As i have such a good amount I think it would be worth investing in a propoer dev system to save money and get the grain down (;
     
  16. nick mulder

    nick mulder Member

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    is there anything wrong with the 100ft version ?

    http://www.geocities.com/cinetank/pro-base.htm

    also I should note my stock is single perf but has the mag sound stripe - so its no good for super16, ah well -

    but will the mag stipe be affected by the chems ??
     
  17. SkipA

    SkipA Member

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    The 16/35 x 100Pro tank would be great to have. I'd love to have one. The last time I asked Olexandr about it was back in February of this year. He had only one, it had a big crack in it that he had repaired with epoxy and a metal plate. And he wanted a lot of money for it, although I forget the amount. Email him and ask him. Maybe he has more of them now.

    I don't really know about the mag stripe. I don't think it would be a problem.
     
  18. nick mulder

    nick mulder Member

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    how does one go about doing this with equal exposure to all parts of the film ?

    chemically or actual light ?
     
  19. SkipA

    SkipA Member

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    Actual light. I use the same 100 watt light bulb in a reflector that I use for contact printing, but just about any light will do.

    One lumen falling on one square foot of surface produces an illumination of one foot candle. A box of 60 watt bulbs I have here say they produce 870 lumens. At one foot distance from the film, it would take one second to properly re-expose the film. I think. I just wave my 100 watt light around the film from all sides for a few seconds, and that works fine.
     
  20. nick mulder

    nick mulder Member

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    excellent! sounds like me..

    Pity tho, Olex has no tanks left .... :sad:

    I'm investigating making my own - need a milling machine with a rotating bed and/or a lathe with a fairly zippy operator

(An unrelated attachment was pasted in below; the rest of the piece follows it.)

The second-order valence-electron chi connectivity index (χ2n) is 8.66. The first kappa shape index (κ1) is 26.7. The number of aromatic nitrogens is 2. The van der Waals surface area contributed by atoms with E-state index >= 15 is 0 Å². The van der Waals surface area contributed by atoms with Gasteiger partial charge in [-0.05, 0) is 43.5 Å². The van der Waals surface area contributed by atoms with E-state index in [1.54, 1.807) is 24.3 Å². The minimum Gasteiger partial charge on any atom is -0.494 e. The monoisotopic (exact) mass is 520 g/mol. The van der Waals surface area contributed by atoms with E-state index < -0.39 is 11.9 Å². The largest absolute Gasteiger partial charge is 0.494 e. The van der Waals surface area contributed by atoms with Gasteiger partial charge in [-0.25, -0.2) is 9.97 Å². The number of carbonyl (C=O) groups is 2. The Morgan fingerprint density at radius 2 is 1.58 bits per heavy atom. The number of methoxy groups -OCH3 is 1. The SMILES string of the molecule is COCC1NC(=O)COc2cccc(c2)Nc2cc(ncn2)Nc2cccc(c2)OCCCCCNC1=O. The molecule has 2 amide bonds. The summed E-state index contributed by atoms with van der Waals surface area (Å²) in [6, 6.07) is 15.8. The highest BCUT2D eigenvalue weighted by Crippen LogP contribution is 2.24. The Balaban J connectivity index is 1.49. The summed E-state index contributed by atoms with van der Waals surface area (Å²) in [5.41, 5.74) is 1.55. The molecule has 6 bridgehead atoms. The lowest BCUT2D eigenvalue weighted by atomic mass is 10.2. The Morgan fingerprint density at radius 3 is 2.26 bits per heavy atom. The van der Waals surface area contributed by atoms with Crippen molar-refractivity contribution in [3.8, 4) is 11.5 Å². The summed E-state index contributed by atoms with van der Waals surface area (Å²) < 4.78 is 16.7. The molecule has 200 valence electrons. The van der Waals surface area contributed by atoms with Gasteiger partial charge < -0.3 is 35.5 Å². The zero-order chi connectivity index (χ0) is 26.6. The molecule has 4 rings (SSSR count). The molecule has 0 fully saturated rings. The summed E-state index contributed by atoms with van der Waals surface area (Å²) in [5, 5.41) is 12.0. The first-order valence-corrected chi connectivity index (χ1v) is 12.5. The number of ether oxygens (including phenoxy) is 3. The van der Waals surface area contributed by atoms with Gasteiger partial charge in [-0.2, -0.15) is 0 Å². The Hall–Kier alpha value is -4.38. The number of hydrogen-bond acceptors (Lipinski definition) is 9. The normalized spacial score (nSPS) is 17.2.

21. Claude

    Claude Member

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  22. SkipA

    SkipA Member

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    Ahh. If you are successful making one, please let me know. You'll be milling some sort of plastic, I take it? Remember you can't use the bleaches with metal.
     
  23. SkipA

    SkipA Member

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    Excellent article, Claude. Thank you for pointing it out. I believe I will try that with 8x10 Efke.
     
  24. Claude

    Claude Member

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    Thank you SkipA,
    for sheet films you better use a bleaching bath based on potassium dichromat (9.5 grams of Potassium Dichromate and 12 ml of concentrated Sulfuric Acid, 2 minutes, than 2 minutes clearing)
    With potassium permanganate bleaching you will get irregular results.
    I'm very busy in my work these times and I'll write a second article for sheet films when I'll be less stressed.
    I got good results with PL100 8x10 and TriX 320 with this second bleaching method.
    Regards
    Claude
     
  25. Tom Hoskinson

    Tom Hoskinson Member

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    How about using a piece of black ABS Sewer Pipe as the basis for the tank? I see that the diameter of the Russian reel is 380mm (~ 15 inches). You should be able to get a piece of ABS pipe of the right diameter from a Plumbing Supply Store.
     
  26. nick mulder

    nick mulder Member

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    thanks for the link - I mistakenly listed the film type in the thread title as Tri-X - it is actually Plus-X - but any info is good as it seems the processes are the same